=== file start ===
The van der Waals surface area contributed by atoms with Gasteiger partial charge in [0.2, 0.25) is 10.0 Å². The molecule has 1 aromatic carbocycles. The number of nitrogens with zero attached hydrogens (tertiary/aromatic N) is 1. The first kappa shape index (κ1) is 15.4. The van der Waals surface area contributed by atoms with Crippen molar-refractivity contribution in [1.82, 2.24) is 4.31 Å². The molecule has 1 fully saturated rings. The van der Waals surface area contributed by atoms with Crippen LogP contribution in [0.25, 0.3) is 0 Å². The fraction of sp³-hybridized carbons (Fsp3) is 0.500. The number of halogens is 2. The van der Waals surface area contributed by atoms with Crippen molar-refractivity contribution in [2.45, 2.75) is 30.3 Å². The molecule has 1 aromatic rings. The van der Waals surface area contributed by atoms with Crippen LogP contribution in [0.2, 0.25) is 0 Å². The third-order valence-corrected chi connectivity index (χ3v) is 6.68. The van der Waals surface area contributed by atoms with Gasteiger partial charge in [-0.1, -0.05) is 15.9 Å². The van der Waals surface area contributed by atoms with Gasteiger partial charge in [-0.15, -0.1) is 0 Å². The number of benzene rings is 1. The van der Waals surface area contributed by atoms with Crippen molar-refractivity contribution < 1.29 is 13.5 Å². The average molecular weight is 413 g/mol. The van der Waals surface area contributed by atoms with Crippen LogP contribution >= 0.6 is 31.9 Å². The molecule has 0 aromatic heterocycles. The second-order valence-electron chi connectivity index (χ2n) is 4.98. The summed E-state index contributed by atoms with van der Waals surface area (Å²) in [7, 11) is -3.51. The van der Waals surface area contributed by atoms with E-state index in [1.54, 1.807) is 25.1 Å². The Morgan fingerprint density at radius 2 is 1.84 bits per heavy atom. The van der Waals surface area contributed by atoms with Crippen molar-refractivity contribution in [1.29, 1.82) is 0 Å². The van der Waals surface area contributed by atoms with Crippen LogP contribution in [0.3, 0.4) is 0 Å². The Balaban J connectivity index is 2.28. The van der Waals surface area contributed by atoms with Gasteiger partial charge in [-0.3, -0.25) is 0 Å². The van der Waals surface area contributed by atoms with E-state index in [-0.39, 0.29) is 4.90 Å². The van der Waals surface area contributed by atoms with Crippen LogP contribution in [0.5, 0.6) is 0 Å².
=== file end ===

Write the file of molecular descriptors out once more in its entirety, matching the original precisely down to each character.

The van der Waals surface area contributed by atoms with Gasteiger partial charge in [0.2, 0.25) is 10.0 Å². The molecule has 1 aromatic carbocycles. The number of nitrogens with zero attached hydrogens (tertiary/aromatic N) is 1. The first kappa shape index (κ1) is 15.4. The van der Waals surface area contributed by atoms with Crippen molar-refractivity contribution in [1.82, 2.24) is 4.31 Å². The molecule has 1 fully saturated rings. The van der Waals surface area contributed by atoms with Crippen LogP contribution in [0.25, 0.3) is 0 Å². The fraction of sp³-hybridized carbons (Fsp3) is 0.500. The number of halogens is 2. The van der Waals surface area contributed by atoms with Crippen molar-refractivity contribution in [2.45, 2.75) is 30.3 Å². The molecule has 1 aromatic rings. The van der Waals surface area contributed by atoms with Crippen LogP contribution in [0.2, 0.25) is 0 Å². The third-order valence-corrected chi connectivity index (χ3v) is 6.68. The van der Waals surface area contributed by atoms with Gasteiger partial charge in [-0.1, -0.05) is 15.9 Å². The van der Waals surface area contributed by atoms with Gasteiger partial charge in [-0.15, -0.1) is 0 Å². The number of benzene rings is 1. The van der Waals surface area contributed by atoms with Crippen molar-refractivity contribution < 1.29 is 13.5 Å². The average molecular weight is 413 g/mol. The van der Waals surface area contributed by atoms with Crippen LogP contribution >= 0.6 is 31.9 Å². The molecule has 0 aromatic heterocycles. The second-order valence-electron chi connectivity index (χ2n) is 4.98. The summed E-state index contributed by atoms with van der Waals surface area (Å²) in [7, 11) is -3.51. The van der Waals surface area contributed by atoms with E-state index in [1.54, 1.807) is 25.1 Å². The Morgan fingerprint density at radius 2 is 1.84 bits per heavy atom. The van der Waals surface area contributed by atoms with Crippen molar-refractivity contribution in [1.29, 1.82) is 0 Å². The van der Waals surface area contributed by atoms with Crippen LogP contribution in [0.3, 0.4) is 0 Å². The Balaban J connectivity index is 2.28. The van der Waals surface area contributed by atoms with Gasteiger partial charge in [-0.3, -0.25) is 0 Å². The van der Waals surface area contributed by atoms with E-state index in [-0.39, 0.29) is 4.90 Å². The van der Waals surface area contributed by atoms with Crippen LogP contribution in [0.5, 0.6) is 0 Å².